rule generalization; replay activities; memory consolidation; auditory reactivation; electrophysiology; sleep
Nair Jayakrishnan, Klaassen Arndt-Lukas, Arato Jozsef, Vyssotski Alexei L., Harvey Michael, Rainer Gregor (2018), Basal forebrain contributes to default mode network regulation, in Proceedings of the National Academy of Sciences
, 115(6), 1352-1357.
Nair Jayakrishnan, Klaassen Arndt-Lukas, Poirot Jordan, Vyssotski Alexei, Rasch Björn, Rainer Gregor (2016), Gamma band directional interactions between basal forebrain and visual cortex during wake and sleep states, in Journal of Physiology-Paris
, 110(1-2), 19-28.
AzimiHamid, KlaassenArndt-Lukas, ThomasKevin, HarveyMichael, RainerGregor, Role of the Thalamus in Basal Forebrain regulation of neural activity in the Primary Auditory Cortex, in Cerebral Cortex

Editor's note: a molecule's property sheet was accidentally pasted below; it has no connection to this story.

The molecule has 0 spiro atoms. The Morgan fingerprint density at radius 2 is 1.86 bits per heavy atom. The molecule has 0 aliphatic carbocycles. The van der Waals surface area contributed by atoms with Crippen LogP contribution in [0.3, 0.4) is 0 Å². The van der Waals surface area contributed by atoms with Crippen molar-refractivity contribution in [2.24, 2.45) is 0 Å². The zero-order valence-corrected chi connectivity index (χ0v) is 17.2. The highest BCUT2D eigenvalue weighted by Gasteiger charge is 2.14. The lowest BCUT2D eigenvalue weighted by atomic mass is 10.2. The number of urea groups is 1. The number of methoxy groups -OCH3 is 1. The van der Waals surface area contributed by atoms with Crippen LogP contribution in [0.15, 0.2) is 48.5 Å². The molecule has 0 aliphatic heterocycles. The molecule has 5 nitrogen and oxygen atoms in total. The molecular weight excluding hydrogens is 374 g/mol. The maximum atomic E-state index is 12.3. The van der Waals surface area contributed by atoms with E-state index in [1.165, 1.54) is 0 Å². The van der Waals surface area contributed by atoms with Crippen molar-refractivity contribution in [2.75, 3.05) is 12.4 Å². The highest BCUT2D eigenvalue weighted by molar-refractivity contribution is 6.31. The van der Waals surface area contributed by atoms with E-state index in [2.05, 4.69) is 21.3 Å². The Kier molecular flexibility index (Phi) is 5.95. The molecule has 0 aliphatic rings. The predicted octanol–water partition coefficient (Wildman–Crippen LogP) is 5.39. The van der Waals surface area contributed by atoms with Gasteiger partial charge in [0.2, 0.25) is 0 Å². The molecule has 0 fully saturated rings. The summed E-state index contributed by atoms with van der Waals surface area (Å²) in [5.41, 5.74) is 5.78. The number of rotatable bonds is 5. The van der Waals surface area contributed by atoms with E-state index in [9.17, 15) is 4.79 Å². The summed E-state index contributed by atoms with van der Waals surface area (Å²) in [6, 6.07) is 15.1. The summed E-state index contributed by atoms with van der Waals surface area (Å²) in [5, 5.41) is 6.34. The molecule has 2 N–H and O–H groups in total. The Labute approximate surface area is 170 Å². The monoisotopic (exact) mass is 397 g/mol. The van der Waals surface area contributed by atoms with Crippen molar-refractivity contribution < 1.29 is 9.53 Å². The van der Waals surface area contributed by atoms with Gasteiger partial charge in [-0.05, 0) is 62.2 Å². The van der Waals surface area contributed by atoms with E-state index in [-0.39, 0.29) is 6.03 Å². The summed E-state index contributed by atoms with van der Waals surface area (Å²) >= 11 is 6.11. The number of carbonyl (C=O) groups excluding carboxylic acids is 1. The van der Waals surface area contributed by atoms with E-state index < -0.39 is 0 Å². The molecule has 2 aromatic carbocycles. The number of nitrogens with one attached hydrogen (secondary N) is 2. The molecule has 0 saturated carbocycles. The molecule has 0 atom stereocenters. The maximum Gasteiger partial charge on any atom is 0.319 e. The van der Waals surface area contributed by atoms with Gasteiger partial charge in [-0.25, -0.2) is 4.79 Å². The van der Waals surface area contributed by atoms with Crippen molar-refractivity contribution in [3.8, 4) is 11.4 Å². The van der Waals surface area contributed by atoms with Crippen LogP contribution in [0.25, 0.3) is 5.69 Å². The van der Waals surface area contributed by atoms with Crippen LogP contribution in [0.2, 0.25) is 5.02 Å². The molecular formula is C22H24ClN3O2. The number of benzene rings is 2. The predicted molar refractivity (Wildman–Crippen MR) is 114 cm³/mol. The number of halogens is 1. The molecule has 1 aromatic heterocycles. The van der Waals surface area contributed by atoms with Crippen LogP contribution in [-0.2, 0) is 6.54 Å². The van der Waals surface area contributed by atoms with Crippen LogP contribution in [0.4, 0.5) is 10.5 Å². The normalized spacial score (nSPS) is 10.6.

Studies in humans have shown a beneficial impact of sleep on abstraction, generalization and insights into hidden regularities. To explain these effects, the “information overlap to abstract” hypothesis suggests that new schemata are formed during slow wave sleep due to overlap in re-activated memories. These new schemata selectively strengthen shared elements of recent memories and underlie cognitive abstraction and generalization. To test this hypothesis for sleep dependent auditory rule generalization learning, we will combine in a cross-species approach non-invasive EEG recordings in humans with invasive measurements in rats. Our purpose is to draw inferences from the rat model about the underlying neuronal mechanisms in humans by using similar experiments of auditory rule learning in both species. We aim to reactivate rule-related memories by auditory re-presentation of the previously learned auditory rules during slow wave sleep. After sleep, we will test the impact of this auditory memory reactivation on the ability to generalize the rule to novel stimuli. To study the efficiency of auditory memory reactivation with respect to the ongoing up- or downstates of slow wave sleep, we will present auditory stimuli at different phases of the slow oscillation in a closed-loop approach. In accordance with the system memory consolidation hypothesis, we expect a crucial involvement of neocortical regions in long-term memory embedding and rule related schema formation. Based on recordings of EEG in humans, local field potentials and single neurons in rats, we will be able to relate neocortical activities on different neuronal levels to rule reactivation and generalization. We expect replay activities of neuronal ensembles related to previous auditory rule learning in the primary auditory cortex and in the medial prefrontal cortex. We hypothesize that enhanced replay activity by auditory reactivation takes place during slow wave sleep, and is associated with rule generalization performance. Taken together, this proposed project will provide an innovative cross-species approach to obtain new insights in sleep dependent rule generalization learning with respect to current debates in the research field of sleep and memory.